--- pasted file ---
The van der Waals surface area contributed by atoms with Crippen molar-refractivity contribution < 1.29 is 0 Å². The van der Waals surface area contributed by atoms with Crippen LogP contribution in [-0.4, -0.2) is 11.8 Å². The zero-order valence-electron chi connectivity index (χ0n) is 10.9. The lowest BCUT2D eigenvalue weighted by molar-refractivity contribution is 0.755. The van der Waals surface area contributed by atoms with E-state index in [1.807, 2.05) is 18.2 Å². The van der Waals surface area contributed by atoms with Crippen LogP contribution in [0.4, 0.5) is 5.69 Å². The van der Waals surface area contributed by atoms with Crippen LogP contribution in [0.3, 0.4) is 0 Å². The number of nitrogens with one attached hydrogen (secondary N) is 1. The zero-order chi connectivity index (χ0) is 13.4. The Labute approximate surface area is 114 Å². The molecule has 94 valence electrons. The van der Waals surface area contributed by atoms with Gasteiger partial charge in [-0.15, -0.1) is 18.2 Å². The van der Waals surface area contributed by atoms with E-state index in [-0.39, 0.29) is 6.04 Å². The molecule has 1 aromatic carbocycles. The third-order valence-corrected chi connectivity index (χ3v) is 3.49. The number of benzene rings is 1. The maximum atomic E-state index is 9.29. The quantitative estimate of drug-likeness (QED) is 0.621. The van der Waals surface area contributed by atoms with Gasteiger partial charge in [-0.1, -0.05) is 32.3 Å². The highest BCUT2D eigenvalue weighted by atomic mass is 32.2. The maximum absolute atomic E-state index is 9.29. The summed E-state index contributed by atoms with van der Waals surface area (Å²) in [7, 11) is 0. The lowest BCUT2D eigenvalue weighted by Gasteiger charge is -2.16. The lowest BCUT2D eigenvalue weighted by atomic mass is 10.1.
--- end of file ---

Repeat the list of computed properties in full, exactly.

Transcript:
The van der Waals surface area contributed by atoms with Crippen molar-refractivity contribution < 1.29 is 0 Å². The van der Waals surface area contributed by atoms with Crippen LogP contribution in [-0.4, -0.2) is 11.8 Å². The zero-order valence-electron chi connectivity index (χ0n) is 10.9. The lowest BCUT2D eigenvalue weighted by molar-refractivity contribution is 0.755. The van der Waals surface area contributed by atoms with E-state index in [1.807, 2.05) is 18.2 Å². The van der Waals surface area contributed by atoms with Crippen LogP contribution in [0.4, 0.5) is 5.69 Å². The van der Waals surface area contributed by atoms with Crippen LogP contribution in [0.3, 0.4) is 0 Å². The number of nitrogens with one attached hydrogen (secondary N) is 1. The zero-order chi connectivity index (χ0) is 13.4. The Labute approximate surface area is 114 Å². The molecule has 94 valence electrons. The van der Waals surface area contributed by atoms with Gasteiger partial charge in [-0.15, -0.1) is 18.2 Å². The van der Waals surface area contributed by atoms with E-state index in [-0.39, 0.29) is 6.04 Å². The molecule has 1 aromatic carbocycles. The third-order valence-corrected chi connectivity index (χ3v) is 3.49. The number of benzene rings is 1. The maximum atomic E-state index is 9.29. The quantitative estimate of drug-likeness (QED) is 0.621. The van der Waals surface area contributed by atoms with Gasteiger partial charge in [-0.1, -0.05) is 32.3 Å². The highest BCUT2D eigenvalue weighted by atomic mass is 32.2. The maximum absolute atomic E-state index is 9.29. The summed E-state index contributed by atoms with van der Waals surface area (Å²) in [7, 11) is 0. The lowest BCUT2D eigenvalue weighted by Gasteiger charge is -2.16. The lowest BCUT2D eigenvalue weighted by atomic mass is 10.1.